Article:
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The New ACLJ: All About the African Center for Law & Justice

July 24

3 min read

ACLJ

By Jordan Sekulow

I write this post as I sit aboard an Air France flight bound for Paris. Once in Paris, I'll meet up with my mother, Pam, and we'll make our way to our first of two stops in Africa.

If you follow the American Center for Law & Justice closely, you know that we have started to significantly expand our international presence. Recently, we have opened full-time offices in Israel and Pakistan. On this trip, we'll be planting the seeds for the African Center for Law & Justice-Kenya and opening the African Center for Law & Justice in Harare, Zimbabwe.

Many of you have asked why we're expanding our work into Africa. I thought this would be a good time to answer some of your questions. The ACLJ does not take international expansion lightly. In fact, we do not expand unless we are called to. Each of our international offices - France, Russia, Israel, and Pakistan - was formed because the ACLJ was asked to come and help form organizations modeled on the ACLJ-USA. While each country expansion is unique, I wanted to tell you about why we're expanding into Africa, specifically Kenya and Zimbabwe.

Earlier this year, we were asked to accompany a women's ministry to Zimbabwe because the leaders of the ministry felt that our sophisticated legal assistance was needed. If you don't know much about Zimbabwe, know it is sanctioned by the United States, battling AIDS, and in the midst of an economic crisis. When we arrived in Zimbabwe in March, we were greeted warmly by citizens and government leaders. Now, just months after our first trip, we're opening a full-time office in the country's capital.

While our work in Zimbabwe focuses primarily on the country's constitution drafting process, we'll also be providing legal training and legal research facilities to attorneys throughout the country. Of course, one can never forget the hardships faced by the good people of Zimbabwe. We have taken proactive steps to assist orphanages and single mother's centers. In Zimbabwe, our mission is threefold: (1) help train attorneys while working on the draft constitution, (2) promote economic empowerment, and (3) provide humanitarian assistance when we are able. Part of the African Center for Law & Justice's launch in Harare is a neighborhood cleanup project in partnership with the City of Harare.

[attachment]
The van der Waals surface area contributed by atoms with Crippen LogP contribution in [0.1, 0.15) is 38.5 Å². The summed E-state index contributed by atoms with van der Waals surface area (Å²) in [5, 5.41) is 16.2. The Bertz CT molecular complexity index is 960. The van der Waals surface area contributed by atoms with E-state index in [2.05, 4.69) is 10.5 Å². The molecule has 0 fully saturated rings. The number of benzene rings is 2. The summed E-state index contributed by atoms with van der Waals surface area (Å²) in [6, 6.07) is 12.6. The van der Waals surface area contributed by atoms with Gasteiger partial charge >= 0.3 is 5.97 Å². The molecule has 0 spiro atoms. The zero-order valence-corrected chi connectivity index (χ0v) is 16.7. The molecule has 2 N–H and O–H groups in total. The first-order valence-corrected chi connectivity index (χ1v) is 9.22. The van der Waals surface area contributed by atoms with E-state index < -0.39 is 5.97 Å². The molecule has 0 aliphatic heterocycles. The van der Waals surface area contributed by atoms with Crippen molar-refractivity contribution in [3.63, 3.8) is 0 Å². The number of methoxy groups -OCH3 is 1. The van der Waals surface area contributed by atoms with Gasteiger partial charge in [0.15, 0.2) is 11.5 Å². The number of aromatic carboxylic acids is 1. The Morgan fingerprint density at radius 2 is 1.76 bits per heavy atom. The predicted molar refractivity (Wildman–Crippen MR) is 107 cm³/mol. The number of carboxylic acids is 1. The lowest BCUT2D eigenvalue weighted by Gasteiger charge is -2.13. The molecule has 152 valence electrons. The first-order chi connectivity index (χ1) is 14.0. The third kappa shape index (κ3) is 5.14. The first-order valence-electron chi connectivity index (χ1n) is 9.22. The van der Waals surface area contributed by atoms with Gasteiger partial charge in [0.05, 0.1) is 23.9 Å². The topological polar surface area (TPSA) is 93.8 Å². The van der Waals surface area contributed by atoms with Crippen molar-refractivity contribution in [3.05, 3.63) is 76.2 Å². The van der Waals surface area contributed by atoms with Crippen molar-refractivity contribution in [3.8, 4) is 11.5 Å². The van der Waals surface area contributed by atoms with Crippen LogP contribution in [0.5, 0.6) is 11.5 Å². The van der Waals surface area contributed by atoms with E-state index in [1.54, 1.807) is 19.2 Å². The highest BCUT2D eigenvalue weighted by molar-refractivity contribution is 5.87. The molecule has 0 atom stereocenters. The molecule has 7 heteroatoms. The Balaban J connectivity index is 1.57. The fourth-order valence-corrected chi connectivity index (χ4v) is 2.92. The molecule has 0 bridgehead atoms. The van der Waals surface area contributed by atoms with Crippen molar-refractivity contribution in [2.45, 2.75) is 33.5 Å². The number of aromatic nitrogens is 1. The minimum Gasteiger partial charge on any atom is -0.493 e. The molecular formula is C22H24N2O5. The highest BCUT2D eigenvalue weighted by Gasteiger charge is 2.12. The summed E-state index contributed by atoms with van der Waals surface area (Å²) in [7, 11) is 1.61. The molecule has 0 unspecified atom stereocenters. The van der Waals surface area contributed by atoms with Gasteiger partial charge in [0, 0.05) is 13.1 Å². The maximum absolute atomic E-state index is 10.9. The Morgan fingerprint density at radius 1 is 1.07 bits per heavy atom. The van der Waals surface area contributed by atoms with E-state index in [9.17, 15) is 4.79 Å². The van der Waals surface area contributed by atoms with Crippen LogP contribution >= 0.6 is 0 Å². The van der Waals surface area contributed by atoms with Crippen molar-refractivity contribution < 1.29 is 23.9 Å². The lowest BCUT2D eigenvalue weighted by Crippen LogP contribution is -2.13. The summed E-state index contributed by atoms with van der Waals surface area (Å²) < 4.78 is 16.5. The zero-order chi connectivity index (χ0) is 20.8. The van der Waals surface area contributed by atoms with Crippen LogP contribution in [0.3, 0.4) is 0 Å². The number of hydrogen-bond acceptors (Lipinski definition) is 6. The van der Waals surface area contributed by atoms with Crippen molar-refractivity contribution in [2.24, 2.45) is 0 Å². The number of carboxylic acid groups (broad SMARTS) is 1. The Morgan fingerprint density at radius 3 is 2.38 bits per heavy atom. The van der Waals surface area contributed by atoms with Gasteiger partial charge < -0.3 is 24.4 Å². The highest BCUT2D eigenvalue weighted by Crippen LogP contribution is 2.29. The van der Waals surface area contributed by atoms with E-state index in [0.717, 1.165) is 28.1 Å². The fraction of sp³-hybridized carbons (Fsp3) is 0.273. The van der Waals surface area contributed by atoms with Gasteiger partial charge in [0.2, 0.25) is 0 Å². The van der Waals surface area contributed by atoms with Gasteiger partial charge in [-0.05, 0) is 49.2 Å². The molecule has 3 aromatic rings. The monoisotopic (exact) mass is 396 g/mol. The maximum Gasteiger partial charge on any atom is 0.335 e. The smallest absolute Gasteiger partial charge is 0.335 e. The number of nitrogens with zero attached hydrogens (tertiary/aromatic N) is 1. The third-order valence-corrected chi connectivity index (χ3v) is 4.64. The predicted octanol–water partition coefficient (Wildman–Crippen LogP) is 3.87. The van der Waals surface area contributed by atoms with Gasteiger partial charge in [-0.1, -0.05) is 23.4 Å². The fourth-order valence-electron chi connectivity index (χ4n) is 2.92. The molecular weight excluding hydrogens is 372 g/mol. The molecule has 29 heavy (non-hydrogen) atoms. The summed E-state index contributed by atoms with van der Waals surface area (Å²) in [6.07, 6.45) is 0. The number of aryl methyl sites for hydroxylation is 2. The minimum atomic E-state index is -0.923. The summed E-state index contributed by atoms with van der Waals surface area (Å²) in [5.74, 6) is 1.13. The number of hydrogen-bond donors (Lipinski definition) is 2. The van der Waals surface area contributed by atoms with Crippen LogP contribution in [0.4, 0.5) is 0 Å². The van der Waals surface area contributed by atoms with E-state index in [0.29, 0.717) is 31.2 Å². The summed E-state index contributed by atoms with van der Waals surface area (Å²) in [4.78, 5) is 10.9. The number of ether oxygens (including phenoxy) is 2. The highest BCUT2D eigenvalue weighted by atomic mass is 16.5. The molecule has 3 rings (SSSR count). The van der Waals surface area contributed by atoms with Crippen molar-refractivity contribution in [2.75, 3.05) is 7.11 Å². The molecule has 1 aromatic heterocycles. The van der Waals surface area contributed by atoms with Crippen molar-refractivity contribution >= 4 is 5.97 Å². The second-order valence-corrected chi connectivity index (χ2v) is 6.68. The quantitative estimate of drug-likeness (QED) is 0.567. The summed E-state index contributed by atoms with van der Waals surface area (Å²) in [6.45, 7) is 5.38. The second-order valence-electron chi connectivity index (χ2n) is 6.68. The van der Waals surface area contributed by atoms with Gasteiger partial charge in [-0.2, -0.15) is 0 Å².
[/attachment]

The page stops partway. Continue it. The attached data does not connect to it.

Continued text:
I will bring you more updates from Zimbabwe during our trip, but you can checkout the photos from our first trip at this link (photo page 2).

Our work in Kenya began a very different way. A good friend and pastor from a church in Iowa, who I met during the Iowa caucuses, introduced me to a well-known Bishop from Kenya who was interested in opening an operation similar to ACLJ-USA. Kenya, like Zimbabwe, is also going through a constitution drafting process and this Bishop wanted to make sure that he and the thousands of pastors that are part of his denomination knew how to properly comment on the draft constitution when speaking to their parishioners and the media. Because of Kenya's sizeable Muslim population, estimated at about 10 million (roughly 1/4 of Kenya's population), this predominately Christian country is prepared to constitutionalize Kadhis' Courts (Kadhi is Arabic for judge) to handle matters such as family law, inheritance, marriage, and divorce. These would be official, binding courts in Kenya's judiciary.

You can read Kenya's Draft Constitution here (see Sec. 209, pg. 110 for Kadhis' Courts).

The Bishop and his fellow pastors have decided to speak out against the constitutionalization of the Sharia Courts and have called on the ACLJ to travel to Kenya to setup a full-time legal and government affairs operation in Nairobi where we'll work with church leaders on this crucial issue.

Stay tuned to Twitter and www.ACLJ.org for photos, videos, and updates during our trip to Kenya and Zimbabwe. I must mention that while I'm leading a team to Africa and writing this article, my dad, Jay Sekulow, is on the way to ACLJ-Jerusalem.

While there are many domestic battles that the ACLJ engages on behalf of our members every waking moment of the day, whether through the courts or on Capitol Hill, we know that God has blessed our organization with your support so that we may carry the ACLJ's mission to those who seek our assistance around the world.